Cinema Village

22 East 12th Street,
New York, NY 10003

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Cinema Village

Viewing: Photo | Street View

This venerable art house has been around for decades and is virtually the last of the old Village independent cinemas that flourished during the 60s, 70s, and 80s.

After several tough years, the theater was expanded into three screens and has continued its tradition of showing independent, foreign, and classic films.

The Cinema Village evokes a different era when "independent" really meant it.

Contributed by Ross Melnick

Recent comments (view all 89 comments)

Ed Solero
Ed Solero on May 14, 2012 at 3:03 pm

Good question. A cursory review of NYC records doesn’t reveal much. The oldest viewable document online is a temporary C of O issued in October of 1964, not too long after the building was converted into a cinema. A list of prior actions on the property show a variety of building notices that reach all the way back to some “unsafe building” notices in 1905 and 1909. There’s another notice dated in 1915 and then activity picks up once again in the late 1920’s and throughout the following decades. But nothing prior to the 1964 C of O’s is viewable, so its impossible to know what those documents might reveal.

Assuming the comments near the “top” of this listing are correct that the cinema was previously a turn-of-the-century firehouse, it’s interesting that it would have been labeled as unsafe as early as 1905! Of course, one must keep in mind that the NYC DOB records from that period are very sketchy, and it is not uncommon to find documents filed under the wrong property binder.

bigjoe59 on May 15, 2012 at 3:22 am

Hello Again To Ed S.– i figured considering the building’s locale the original firehouse would have
been build around 1890. so i wasn’t to far off.

two new notes. 1.i guess my memory is only 99% perfect. this theater’s sister theater on 3rd Ave. was for many years the Bijou one of the leading gay porn houses in the city. i was quite familar with the Bijou. yet a stone’s throw away on 11th St. the Evergreen for a few years was known as the Sobo a leading gay porn house. now i was in college during the period the Evergreen operated as the Sobo and was frequently in the Union Square Easy Village area yet never remember the Evergreen as the Sobo. even if it was a leading gay porn house it had to have been so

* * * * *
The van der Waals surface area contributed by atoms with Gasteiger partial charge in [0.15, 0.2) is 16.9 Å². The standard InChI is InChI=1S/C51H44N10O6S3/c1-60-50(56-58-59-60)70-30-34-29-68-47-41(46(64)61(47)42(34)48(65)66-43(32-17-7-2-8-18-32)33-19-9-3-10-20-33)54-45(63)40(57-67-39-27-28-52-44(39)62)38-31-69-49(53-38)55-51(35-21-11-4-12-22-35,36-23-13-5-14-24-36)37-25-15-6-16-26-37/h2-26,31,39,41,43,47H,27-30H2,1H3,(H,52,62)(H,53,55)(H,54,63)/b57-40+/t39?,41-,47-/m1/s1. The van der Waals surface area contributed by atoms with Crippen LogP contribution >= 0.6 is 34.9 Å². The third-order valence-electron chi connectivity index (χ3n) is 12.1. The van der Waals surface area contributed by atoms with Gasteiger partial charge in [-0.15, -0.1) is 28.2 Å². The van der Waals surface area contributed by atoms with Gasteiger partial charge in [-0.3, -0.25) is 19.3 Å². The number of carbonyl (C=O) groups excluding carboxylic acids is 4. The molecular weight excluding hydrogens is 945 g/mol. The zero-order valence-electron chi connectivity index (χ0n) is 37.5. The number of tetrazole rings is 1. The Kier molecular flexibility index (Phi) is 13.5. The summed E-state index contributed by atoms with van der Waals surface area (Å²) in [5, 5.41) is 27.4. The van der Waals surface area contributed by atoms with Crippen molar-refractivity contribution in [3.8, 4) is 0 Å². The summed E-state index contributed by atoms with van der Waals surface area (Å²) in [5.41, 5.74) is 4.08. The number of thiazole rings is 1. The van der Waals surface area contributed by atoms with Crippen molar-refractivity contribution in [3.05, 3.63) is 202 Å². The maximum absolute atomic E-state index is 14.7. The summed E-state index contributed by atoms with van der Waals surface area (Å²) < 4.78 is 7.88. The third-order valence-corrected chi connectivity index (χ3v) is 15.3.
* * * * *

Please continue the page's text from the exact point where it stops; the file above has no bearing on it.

for a short period. plus i’m guessing there was no marquee to speak of which could be why i didn’t take note of its gay porn period.

2.a question about the 55th St. Playhouse i ask you here since that theater’s page hasn’t been updated in a while. the theater opened in the early 30s and for almost 40 years was a leading venue for foreign and independent films. now it started its almost 20 year career as one of Manhattan’s top gay porn houses when Wakefield Poole’s BOYS IN THE SAND opened i believe the first week of Dec. 1971 and therein lies my question. i doubt one week it was a top art house for foreign and independent film than the next week it switches to gay porn. therefore i’m guessing it must have been vacant, un-used whichever the correct term is for a certain period of time before it became a top gay porn house. am i

Al Alvarez
Al Alvarez on May 15, 2012 at 4:15 am

Bigjoe, the SOBO only operated in 1971 and I believe some of the shows were live/film combo nude performance art pieces that would not be considered porn today.

The 55th St Playhouse descent into hard core porn was gradual but there was no closing period. After “THE BOYS IN THE SAND” there was a fine line between gay art films and gay sex films.

bigjoe59 on May 15, 2012 at 6:33 pm

Hello- as always i thank my fellow posters for replying to my inquiries. so Al A. if i understand you reply correctly the 55th St. Playhouse went from being a top art house to a gay porn house in short order? i suppose anything is possible in the big wide world of Manhattan real estate even the fall of 1971. its just i can’t picture the theater going from being a top art house than say two or weeks later becoming the top hard-core gay porn house in Manhattan. i naturally assumed there had to have been a significant closed up period.

Al Alvarez
Al Alvarez on May 15, 2012 at 7:57 pm

After DEEP THROAT opened in 1972 the market changed drastically for art houses and direction the theatre operator took was more distinct between those who programmed European art films and those who programmed sexploitation or hard core and advertised it as art product.

BullyOhio on November 19, 2014 at 3:20 am

This theater was featured in an episode of Mad About You

bigjoe59 on November 20, 2014 at 9:54 pm


I always thought the Cinema Village which has been a beacon for film goers for at 50? years was built from the ground up as a movie theater. but I read it was actually built within the gutted skeletal structure of an 1890s firehouse. how much of the firehouse actually exists?

artpf on February 13, 2015 at 8:48 pm

Built in 1963 in the shell of a turn of the century fire station, Cinema Village is the oldest continuously operated cinema in Greenwich Village and one of the oldest continuously operated art cinemas in the city.

moviebuff82 on June 8, 2015 at 7:35 pm

This theater was featured in a story on “Last week Tonight” due to the fact that this theater was the only one in the NYC area to show the Fifa funded United Passions which bombed at the box office due to the scandal surrounding the soccer federation and it’s outgoing leader Sepp Blatter.

moviebuff82 on June 11, 2015 at 7:32 pm

i know. Once in awhile this theater shows crappy movies….

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